Submitted by Hlengiwe Mfeka
Saturday the 19th of September 2015 was freezing with pouring rain in the KZN Midlands, BUT that didn’t prevent teachers in the Learning Gains through Play project from attending their TPD workshop at Thembelihle Primary School in Howick. The workshop for the two modules to be covered, Mind mapping and Gallery Walk, was attended by 16 out of 22 Grade R and 1 teachers from the five schools participating in the project – all absentees had officially forwarded their apologies. Despite this slight setback in attendance, the training didn’t fall short of excitement right through the day.
The first module conducted was Mind mapping, a teaching strategy which involves modelling the pedagogical practices of mind mapping and brainstorming by categorizing Apps on the teacher tablets. Another activity which was important in this module was when teachers were engaged in evaluating various Apps and how this teaching strategy can be applicable in a foundation phase class.
The Gallery Walk module (conducted after lunch) demonstrated how teachers could use this teaching strategy to create effective critical discussions around important classroom and real life topics. The content of this Gallery Walk teaching strategy was how to use social networking platforms to create or participate in online professional learning community.
A moment of fun emanated from the first activity when participants were grouped to compete in five mobile skills challenge. The challenges required teams to perform important basic skills that one needs to be able to do when owning a tablet device. The skills drilled were to:
- Uninstall an App icon from the apps page.
- Put the ES file Explorer app icon on the home screen
- Switch off AUTOMATIC UPDATES
- Hook onto a specific internet WI-FI
- Set the data usage warning level to 500Mb.
The first group to have ALL its members complete each challenge were to raise up both hands and make their war cry. That was to ensure that team members support one another in the process to enforce collaboration. The Busy Bee group won all the challenges! This team went beyond supporting each other but went to assist other groups when they had finished theirs. That created a good vibe, the spirit of comradeship and strong connections amongst the group as a whole. In the process of all this, teachers mentioned how the activity helped them to gain confidence in using their device.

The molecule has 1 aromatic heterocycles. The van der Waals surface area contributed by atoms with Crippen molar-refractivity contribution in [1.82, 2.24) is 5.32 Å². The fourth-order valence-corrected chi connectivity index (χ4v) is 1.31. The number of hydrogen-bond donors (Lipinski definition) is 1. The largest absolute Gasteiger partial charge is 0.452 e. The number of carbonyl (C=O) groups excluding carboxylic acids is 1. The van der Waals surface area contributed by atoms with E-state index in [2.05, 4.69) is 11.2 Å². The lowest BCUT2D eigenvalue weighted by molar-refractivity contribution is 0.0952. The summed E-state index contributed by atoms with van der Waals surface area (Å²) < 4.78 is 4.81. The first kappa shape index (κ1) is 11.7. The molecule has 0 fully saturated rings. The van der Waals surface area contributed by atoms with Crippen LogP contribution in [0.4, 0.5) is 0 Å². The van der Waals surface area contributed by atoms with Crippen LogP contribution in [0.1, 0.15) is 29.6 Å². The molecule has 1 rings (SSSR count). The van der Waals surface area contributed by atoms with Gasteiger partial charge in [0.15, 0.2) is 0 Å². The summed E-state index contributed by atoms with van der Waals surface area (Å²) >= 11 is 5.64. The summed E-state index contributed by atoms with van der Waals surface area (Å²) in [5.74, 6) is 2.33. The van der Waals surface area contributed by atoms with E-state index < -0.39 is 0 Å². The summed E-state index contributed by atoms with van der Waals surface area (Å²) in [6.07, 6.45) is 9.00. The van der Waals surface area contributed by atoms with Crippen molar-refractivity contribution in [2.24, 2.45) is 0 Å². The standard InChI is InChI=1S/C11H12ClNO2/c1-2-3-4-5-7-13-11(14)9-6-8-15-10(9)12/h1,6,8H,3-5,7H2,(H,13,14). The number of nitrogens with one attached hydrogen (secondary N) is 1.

The next few activities were demanding and required teachers to apply 21st Century Learning skills. They were so much engaged, and not for a moment did they look at their watches.
They really appreciated the information shared with them about two lessons that had been observed in the Western Cape project schools. They noted that they would find it very useful for their own implementation.
After lunch, new groups were formed for a Gallery Walk module. Teachers were given folded paper with the name of an animal. They had to find their group members without making any noise but imitate their animal behaviour – this was enjoyed by all and helped to refocus the groups.
Participants had a slow start and seemed a bit confused about commenting on the displays, so the facilitator moved around to explain further. Of particular interest was phishing and online identities, which seemed to be new terminology to some but once having read examples the light dawned. With phishing almost all the teachers were able to identify those e-mails and messages which were not authentic. In many cases this was due to them or close friends have fallen victim to such scams.Teachers showed interest in joining or signing up for other Professional Learning Communities. They were motivated to sign up for a SchoolNet SA membership in order to take advantage of the benefits. The next part of the module, was to create online profiles and interact virtually with colleagues. Time was against us. Therefore we decided to combine the website training with this activity that was due to take place at the schools. Also there wasn’t time to discuss how the strategy could be implemented in their classrooms. The facilitator promised to create an opportunity for this discussion back at their schools as well.
It was a great day!